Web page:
Why Do the Clocks Go Forward in the UK?

Every year, on the last Sunday in March in the UK, the clocks go forward an hour at 1 a.m. Known as British Summer Time, it aims to harness the extra hours of daylight afforded by setting the clocks forward at this time of year. 

22 Mar 1995, Wed North Tyneside Herald and Post (Wallsend, Tyne and Wear, England) Newspapers.com

There have been many changes and updates to the practice over the years. Do you know your British Summer Time from your British Standard Time? What is British Double Summer Time? Let’s take a closer look at how British papers reported on the changes. 

When did the clocks first go forward? 

Daylight savings were introduced in Britain on 21 May 1916, during WWI, after Germany adopted the practice a few weeks previously. Clocks went forward an hour, going back an hour in October.

The Daily Mirror raised an interesting question in May 1916; what about the impact on animals? The answer was provided through an amusing cartoon, ‘Daylight Saving: The Animals’ Point of View’. The sparrows seem particularly displeased, but we’re sure they’ve caused their fair share of early wake-ups. 

09 May 1916, Tue Daily Mirror (London, London, England) Newspapers.com

War forces more changes

Fast forward to WWII: in 1941, Britain went one step further and adopted British Double Summer Time. This new measure would see clocks go forward two hours during daylight savings, remaining one hour ahead of Greenwich Mean Time (GMT) during winter.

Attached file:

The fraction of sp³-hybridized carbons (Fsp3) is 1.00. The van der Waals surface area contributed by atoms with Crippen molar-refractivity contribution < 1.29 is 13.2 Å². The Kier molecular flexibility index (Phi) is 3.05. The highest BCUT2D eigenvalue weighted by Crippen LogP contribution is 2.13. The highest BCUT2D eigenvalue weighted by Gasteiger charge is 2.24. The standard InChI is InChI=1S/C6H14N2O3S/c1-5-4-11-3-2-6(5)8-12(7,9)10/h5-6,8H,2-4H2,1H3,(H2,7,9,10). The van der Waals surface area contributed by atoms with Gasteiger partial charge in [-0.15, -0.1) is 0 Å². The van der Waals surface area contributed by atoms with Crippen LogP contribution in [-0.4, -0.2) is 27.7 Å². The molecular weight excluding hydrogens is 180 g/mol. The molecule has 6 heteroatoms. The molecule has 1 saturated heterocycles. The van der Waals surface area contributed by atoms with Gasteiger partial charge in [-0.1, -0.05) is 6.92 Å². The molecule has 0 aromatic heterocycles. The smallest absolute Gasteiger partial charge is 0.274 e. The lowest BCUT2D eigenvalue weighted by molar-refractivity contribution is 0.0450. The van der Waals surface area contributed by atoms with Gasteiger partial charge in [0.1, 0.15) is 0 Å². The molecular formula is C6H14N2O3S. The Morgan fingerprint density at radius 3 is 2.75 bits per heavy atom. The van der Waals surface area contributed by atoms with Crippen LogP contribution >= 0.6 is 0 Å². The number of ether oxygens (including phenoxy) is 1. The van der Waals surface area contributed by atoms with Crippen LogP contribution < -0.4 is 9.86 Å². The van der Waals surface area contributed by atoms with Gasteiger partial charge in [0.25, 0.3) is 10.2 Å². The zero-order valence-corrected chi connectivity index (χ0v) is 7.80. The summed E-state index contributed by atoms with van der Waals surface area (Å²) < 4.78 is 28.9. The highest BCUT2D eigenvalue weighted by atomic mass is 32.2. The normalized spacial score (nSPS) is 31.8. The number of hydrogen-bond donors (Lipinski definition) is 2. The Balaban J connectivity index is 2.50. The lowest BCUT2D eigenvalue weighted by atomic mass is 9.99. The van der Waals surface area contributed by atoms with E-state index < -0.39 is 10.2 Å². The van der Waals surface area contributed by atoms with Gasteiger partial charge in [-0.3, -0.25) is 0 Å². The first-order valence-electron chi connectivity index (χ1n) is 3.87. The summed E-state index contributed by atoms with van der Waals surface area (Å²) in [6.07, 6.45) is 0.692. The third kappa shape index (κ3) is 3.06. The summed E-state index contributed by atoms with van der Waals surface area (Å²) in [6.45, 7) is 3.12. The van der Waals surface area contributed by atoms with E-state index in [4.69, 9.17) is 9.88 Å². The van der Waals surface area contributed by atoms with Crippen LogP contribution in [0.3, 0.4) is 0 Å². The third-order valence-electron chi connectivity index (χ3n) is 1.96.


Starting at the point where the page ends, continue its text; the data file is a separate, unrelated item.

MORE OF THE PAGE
Men’s fashion retailer Moss Bros, still going today, saw an opportunity presented by the changes:

06 Oct 1941, Mon The Guardian (London, Greater London, England) Newspapers.com

It was a lot to keep up with, and the new practice would stay in place until the summer of 1945, when WWII was finally over. 

Was that the last of British Double Summer Time?

Fuel shortages forced the British Government to reintroduce British Double Summer Time in 1947. 

British Double Summer Time had its critics, particularly among the farming communities upon whom the measures would significantly impact. Farmers in Gloucestershire made this tactful suggestion to the nation’s industrial workers. 

28 Feb 1947, Fri The Citizen (Gloucester, Gloucestershire, England) Newspapers.com

Was that the last of the changes?